After the initial threat of flooding has passed, deep waters and threats may remain. Flood waters can contain hazards, and roads may be dangerous to drive on. Your home’s structure may also be compromised. Be on the alert for dangers following a flood.
What to do after a flood:
• Listen to NOAA weather radio for further alerts.
• Avoid moving water and flood waters, as they may contain hazards.
• Inspect your home for damage, including loose power lines, cracking, collapse, and damaged gas lines. Be sure that your porch roof or overhangs still have their supports.
• Watch carefully for downed power lines, and be sure not to step in standing water.
• Discard any food that came in contact with flood water.
• Do not use tap water until local officials have deemed it safe to use. You may need to boil or treat your water before use.
• Clean and disinfect all wet areas, as flood water can leave behind sewage and chemicals. Remember to wear protective clothing during cleanup.
• Be on the alert for animals, especially snakes, that may have entered your home with flood waters.
• If your home is flooded, turn off your electricity at the main breaker box.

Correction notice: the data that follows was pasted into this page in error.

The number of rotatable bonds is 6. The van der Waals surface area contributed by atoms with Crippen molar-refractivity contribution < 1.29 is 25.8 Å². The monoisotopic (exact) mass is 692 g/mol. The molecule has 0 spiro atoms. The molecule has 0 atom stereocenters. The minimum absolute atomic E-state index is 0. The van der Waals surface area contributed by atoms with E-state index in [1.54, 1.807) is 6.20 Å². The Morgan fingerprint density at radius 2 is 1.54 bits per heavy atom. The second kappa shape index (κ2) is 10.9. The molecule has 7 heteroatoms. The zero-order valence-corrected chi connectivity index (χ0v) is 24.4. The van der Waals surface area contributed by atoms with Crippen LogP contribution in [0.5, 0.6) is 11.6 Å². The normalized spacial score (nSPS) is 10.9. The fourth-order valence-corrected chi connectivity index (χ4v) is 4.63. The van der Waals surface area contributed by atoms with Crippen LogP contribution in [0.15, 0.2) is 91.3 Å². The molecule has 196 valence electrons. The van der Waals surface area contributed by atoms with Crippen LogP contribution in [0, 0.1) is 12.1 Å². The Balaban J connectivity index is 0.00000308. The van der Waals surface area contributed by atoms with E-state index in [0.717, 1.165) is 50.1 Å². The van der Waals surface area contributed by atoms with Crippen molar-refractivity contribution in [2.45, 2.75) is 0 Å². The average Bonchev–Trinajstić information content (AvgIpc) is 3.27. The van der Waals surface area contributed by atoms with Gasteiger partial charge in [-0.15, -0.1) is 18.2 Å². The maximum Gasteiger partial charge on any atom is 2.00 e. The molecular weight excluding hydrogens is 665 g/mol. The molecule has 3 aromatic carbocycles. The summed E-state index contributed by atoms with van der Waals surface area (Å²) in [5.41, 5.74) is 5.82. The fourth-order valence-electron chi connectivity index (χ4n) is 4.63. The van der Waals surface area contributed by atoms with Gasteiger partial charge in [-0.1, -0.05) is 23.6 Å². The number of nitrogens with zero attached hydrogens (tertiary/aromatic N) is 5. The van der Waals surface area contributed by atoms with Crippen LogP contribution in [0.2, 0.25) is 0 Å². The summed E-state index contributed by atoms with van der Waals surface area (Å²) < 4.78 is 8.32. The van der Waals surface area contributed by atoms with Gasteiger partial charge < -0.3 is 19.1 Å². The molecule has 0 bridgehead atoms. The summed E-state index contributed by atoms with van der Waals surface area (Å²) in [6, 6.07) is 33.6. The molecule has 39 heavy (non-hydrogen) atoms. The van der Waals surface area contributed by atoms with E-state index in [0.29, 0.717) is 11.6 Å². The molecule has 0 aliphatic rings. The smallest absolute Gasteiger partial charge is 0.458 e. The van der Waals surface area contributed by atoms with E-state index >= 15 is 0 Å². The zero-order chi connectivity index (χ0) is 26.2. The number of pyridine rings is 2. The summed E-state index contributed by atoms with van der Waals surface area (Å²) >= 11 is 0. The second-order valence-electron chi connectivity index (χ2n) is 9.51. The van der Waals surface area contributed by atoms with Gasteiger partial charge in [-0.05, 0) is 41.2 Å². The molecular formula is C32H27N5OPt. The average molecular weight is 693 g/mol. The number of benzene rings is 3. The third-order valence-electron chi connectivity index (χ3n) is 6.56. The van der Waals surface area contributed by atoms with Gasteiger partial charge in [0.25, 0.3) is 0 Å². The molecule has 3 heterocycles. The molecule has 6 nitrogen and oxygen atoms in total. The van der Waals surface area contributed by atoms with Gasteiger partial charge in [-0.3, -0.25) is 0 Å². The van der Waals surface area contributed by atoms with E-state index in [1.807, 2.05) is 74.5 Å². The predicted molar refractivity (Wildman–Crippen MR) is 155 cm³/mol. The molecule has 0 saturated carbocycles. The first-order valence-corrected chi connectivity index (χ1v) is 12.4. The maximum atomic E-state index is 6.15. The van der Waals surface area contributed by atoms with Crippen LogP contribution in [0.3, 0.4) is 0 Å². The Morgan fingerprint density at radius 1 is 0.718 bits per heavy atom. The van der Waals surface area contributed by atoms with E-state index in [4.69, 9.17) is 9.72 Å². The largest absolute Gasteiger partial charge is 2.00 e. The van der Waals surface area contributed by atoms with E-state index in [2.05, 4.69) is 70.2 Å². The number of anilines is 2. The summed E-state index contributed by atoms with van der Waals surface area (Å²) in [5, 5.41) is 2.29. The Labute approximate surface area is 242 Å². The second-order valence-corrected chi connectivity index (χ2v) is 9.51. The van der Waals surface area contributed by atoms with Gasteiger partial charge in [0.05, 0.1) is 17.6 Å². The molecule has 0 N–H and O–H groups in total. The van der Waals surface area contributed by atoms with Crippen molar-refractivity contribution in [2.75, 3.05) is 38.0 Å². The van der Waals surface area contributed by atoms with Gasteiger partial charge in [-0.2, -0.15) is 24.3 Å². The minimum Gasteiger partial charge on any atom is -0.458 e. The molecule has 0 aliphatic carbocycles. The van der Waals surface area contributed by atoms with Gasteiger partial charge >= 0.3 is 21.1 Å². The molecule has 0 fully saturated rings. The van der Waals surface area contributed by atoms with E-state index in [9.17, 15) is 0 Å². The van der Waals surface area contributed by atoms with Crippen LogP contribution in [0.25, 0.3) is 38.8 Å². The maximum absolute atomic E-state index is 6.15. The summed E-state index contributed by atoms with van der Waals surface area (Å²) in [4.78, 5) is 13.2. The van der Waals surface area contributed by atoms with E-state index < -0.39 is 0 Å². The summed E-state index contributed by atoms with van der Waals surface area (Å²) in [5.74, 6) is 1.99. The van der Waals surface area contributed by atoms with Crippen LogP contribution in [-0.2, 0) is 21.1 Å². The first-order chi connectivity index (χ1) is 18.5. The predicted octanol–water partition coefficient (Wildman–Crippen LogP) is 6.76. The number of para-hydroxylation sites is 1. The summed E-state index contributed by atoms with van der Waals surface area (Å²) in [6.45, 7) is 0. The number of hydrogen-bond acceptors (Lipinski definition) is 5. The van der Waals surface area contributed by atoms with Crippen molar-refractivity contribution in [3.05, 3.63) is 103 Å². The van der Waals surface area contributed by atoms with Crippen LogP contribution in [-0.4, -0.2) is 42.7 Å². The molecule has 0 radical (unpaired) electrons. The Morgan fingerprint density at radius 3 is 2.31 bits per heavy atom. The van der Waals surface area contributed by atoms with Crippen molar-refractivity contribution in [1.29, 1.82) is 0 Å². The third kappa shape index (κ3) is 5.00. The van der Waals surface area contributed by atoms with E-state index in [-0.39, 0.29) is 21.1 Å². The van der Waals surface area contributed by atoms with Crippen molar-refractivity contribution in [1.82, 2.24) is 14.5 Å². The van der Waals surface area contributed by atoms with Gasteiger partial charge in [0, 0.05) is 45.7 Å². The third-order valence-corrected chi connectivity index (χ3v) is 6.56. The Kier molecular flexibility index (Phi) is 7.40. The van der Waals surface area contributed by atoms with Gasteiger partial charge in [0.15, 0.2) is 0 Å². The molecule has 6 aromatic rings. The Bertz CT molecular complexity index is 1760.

• Use your phone only for emergencies. You can check in with family on the American Red Cross Safe and Well website.
Protect Your Home and Family from Wildfires
Woodland areas are an increasingly attractive setting for homes. But as more people build homes in and around forests, rural areas, and remote mountain locations, more homes are susceptible to the dangers of wildfires. Drought, dry conditions, lightning, or accidents can spark a wildfire that spreads quickly and claims all combustibles — even homes — in its path. If you’ve made your home in a woodland area, it’s essential that you prepare your home for the possibility of a wildfire.
Preparing for a Wildfire
Wildfires may begin unnoticed and spread quickly, giving you little time to prepare when wildfires threaten your area. Do what you can to save your home and protect your family by preparing now before you’re affected by wildfire.
Know your risk:
An estimated 4.5 million U.S. homes are at a high or extreme risk of wildfires. Leading the U.S. is California, with 2 million properties with the most risk of wildfire, followed by Texas and Colorado. Is your home in a high risk area? Find out now before fire threatens your home.
• Take a wildfire risk assessment. Several states, including Texas and Colorado offer assessments for wildfire risk.
Prepare your family for a wildfire:
Your family should know how to respond quickly if there’s a fire. Put together a fire escape plan with your family so that everyone is aware how to be safe during a wildfire.
• Identify two different routes out of your neighborhood. Remember that your primary route may be blocked by fire.
• Choose a place outside of your neighborhood where your family can meet if you’re separated.